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104 pages, Paperback
First published January 1, 1945
“¿Quién demonios es capaz de salir de un ataúd sin quitar un solo clavo?”Uno de esos dilemas vitales en los que, a poca conciencia que se tenga, siempre se pierde, da igual el camino que finalmente se elija, uno se siente abocado a no ser. Mala suerte, amigo.
“Eres el único joven de los que conozco que ignora que el futuro se convierte en el presente, el presente en el pasado y el pasado es un remordimiento eterno si uno no hace planes con antelación.”Aunque el teatro es escrito con el fin de ser representado, cuando nos encontramos con obras como esta uno no puede sino rendirse a su fuerza, a tal demostración de talento, y sentir como su mente se convierte en ese escenario por el que, sin mucha dificultad, Tennesse Williams extenderá ante nosotros un trocito de la vida de unas personas que se debaten entre lo que desean y lo que el destino les permite alcanzar.
"I'm tired of the movies and I am about to move!" The irony of the American Dream was at its greatest during the Depression Era of the 1930sIn an interview with Jean Evans for New York PM Magazine in May 1945, Tennessee Williams spoke about the inhumanity around which the American ideal of post-industrial progress was centered, saying how insane it is "for human beings to work their whole lives away at dull, stupid, routine, anesthetizing jobs for just a little more than the necessities of life." According to him, "There should be time—and money—for development. For living."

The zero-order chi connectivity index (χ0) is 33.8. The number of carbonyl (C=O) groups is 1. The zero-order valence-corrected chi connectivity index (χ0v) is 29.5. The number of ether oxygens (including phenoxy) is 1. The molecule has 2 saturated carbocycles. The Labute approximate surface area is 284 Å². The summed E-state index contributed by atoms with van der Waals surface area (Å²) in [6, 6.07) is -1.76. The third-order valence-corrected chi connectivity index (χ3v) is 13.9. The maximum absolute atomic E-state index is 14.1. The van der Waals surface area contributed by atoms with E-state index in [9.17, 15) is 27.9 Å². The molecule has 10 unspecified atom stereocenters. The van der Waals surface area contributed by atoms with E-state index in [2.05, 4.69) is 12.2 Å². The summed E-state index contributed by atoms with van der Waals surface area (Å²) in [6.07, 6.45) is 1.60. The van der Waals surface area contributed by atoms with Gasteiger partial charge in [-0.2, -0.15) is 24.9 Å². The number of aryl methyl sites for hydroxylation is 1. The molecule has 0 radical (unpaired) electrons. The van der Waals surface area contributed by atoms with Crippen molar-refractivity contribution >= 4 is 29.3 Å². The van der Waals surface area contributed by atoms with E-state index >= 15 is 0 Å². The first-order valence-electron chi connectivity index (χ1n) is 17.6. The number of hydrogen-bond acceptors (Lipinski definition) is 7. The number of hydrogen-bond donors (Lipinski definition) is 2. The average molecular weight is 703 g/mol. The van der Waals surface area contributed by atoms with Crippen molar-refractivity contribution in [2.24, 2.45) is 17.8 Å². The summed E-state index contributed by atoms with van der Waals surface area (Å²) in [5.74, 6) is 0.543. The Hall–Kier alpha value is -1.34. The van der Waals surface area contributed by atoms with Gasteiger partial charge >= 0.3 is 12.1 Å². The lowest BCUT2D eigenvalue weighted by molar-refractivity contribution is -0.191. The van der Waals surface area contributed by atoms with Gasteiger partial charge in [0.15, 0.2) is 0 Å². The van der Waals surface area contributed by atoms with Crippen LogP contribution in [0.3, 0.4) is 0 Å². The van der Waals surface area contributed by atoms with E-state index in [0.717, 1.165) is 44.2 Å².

"Unicorns—aren't they extinct in the modern world?" Jane Wyman as Laura Wingfield in the 1950 film adaptationWhile Tom stands for the creative spark that this socially ascendant, conformist world wants to stamp out; this play is, in fact, about his sister, Laura. Whereas Tom's gender affords him the level of risk-taking that eventually leads him to leave home, Laura is representative of an artistic sensibility that has been rendered fragile and breakable in the world she inhabits. She is the real star of the story, and her awkwardness is not inadequacy but simply a sign of difference. However, just as the glass unicorn she prizes, she is fated to lose her horn: as a woman (and especially since her difference is of no 'use' in a society that values its members on their productivity), the only future she can have is as either a working woman or a married one. Pushing her further towards this is the spectre of her mother's lost faded glory.
"I didn't go to the moon, I went much further—for time is the longest distance between two places." The play is roughly autobiographical and based on episodes from the playwright's own lifeThe most popular critique of this play rests on its depiction of Laura as interminably fragile. However, The Glass Menagerie is, ultimately, a memory play, and in that, the events therein are wholly sentimentalised and exaggerated. Given how close Tom is to his sister (and Williams to his own), it is not surprising that he remembers Laura as more fragile, more of a victim, than she may have been.
AMANDA: but, why-why, Tom - are you always so restless? Where do you go to, nights?
TOM: I - go to the movies.
AMANDA: Why do you go to the movies so much, Tom?
TOM: I go to the movies because - I like adventure. Adventure is something I don't have much of at work, so I go to the movies.
AMANDA: But, Tom, you go to the movies entirely too much!
TOM: I like a lot of adventure.